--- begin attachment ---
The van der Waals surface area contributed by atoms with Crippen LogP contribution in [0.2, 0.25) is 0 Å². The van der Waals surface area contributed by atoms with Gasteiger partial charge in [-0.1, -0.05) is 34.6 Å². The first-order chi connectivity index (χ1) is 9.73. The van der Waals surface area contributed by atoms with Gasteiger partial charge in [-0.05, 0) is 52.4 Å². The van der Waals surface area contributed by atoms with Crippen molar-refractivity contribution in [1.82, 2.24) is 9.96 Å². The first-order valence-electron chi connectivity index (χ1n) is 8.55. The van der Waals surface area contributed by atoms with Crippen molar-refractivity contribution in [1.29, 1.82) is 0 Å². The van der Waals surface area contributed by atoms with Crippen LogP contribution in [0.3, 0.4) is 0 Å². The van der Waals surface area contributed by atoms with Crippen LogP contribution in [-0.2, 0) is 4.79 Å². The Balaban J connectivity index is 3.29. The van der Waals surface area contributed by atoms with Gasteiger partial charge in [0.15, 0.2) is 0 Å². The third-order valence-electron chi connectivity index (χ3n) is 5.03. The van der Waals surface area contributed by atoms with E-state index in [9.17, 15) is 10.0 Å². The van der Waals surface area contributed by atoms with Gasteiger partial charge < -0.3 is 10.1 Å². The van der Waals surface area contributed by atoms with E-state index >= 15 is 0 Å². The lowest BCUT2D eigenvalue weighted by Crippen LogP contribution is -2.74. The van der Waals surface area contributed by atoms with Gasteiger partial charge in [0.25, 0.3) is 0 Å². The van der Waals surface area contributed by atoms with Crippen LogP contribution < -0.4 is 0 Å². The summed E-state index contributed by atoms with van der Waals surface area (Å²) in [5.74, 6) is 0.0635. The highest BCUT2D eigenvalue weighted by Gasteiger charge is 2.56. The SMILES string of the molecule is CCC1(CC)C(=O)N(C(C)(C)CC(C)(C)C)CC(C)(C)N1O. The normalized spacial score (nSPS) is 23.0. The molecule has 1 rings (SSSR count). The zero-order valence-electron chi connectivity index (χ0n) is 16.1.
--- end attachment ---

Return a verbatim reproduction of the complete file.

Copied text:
The van der Waals surface area contributed by atoms with Crippen LogP contribution in [0.2, 0.25) is 0 Å². The van der Waals surface area contributed by atoms with Gasteiger partial charge in [-0.1, -0.05) is 34.6 Å². The first-order chi connectivity index (χ1) is 9.73. The van der Waals surface area contributed by atoms with Gasteiger partial charge in [-0.05, 0) is 52.4 Å². The van der Waals surface area contributed by atoms with Crippen molar-refractivity contribution in [1.82, 2.24) is 9.96 Å². The first-order valence-electron chi connectivity index (χ1n) is 8.55. The van der Waals surface area contributed by atoms with Crippen molar-refractivity contribution in [1.29, 1.82) is 0 Å². The van der Waals surface area contributed by atoms with Crippen LogP contribution in [0.3, 0.4) is 0 Å². The van der Waals surface area contributed by atoms with Crippen LogP contribution in [-0.2, 0) is 4.79 Å². The Balaban J connectivity index is 3.29. The van der Waals surface area contributed by atoms with Gasteiger partial charge in [0.15, 0.2) is 0 Å². The third-order valence-electron chi connectivity index (χ3n) is 5.03. The van der Waals surface area contributed by atoms with E-state index in [9.17, 15) is 10.0 Å². The van der Waals surface area contributed by atoms with Gasteiger partial charge < -0.3 is 10.1 Å². The van der Waals surface area contributed by atoms with E-state index >= 15 is 0 Å². The lowest BCUT2D eigenvalue weighted by Crippen LogP contribution is -2.74. The van der Waals surface area contributed by atoms with Gasteiger partial charge in [0.25, 0.3) is 0 Å². The van der Waals surface area contributed by atoms with Crippen LogP contribution < -0.4 is 0 Å². The summed E-state index contributed by atoms with van der Waals surface area (Å²) in [5.74, 6) is 0.0635. The highest BCUT2D eigenvalue weighted by Gasteiger charge is 2.56. The SMILES string of the molecule is CCC1(CC)C(=O)N(C(C)(C)CC(C)(C)C)CC(C)(C)N1O. The normalized spacial score (nSPS) is 23.0. The molecule has 1 rings (SSSR count). The zero-order valence-electron chi connectivity index (χ0n) is 16.1.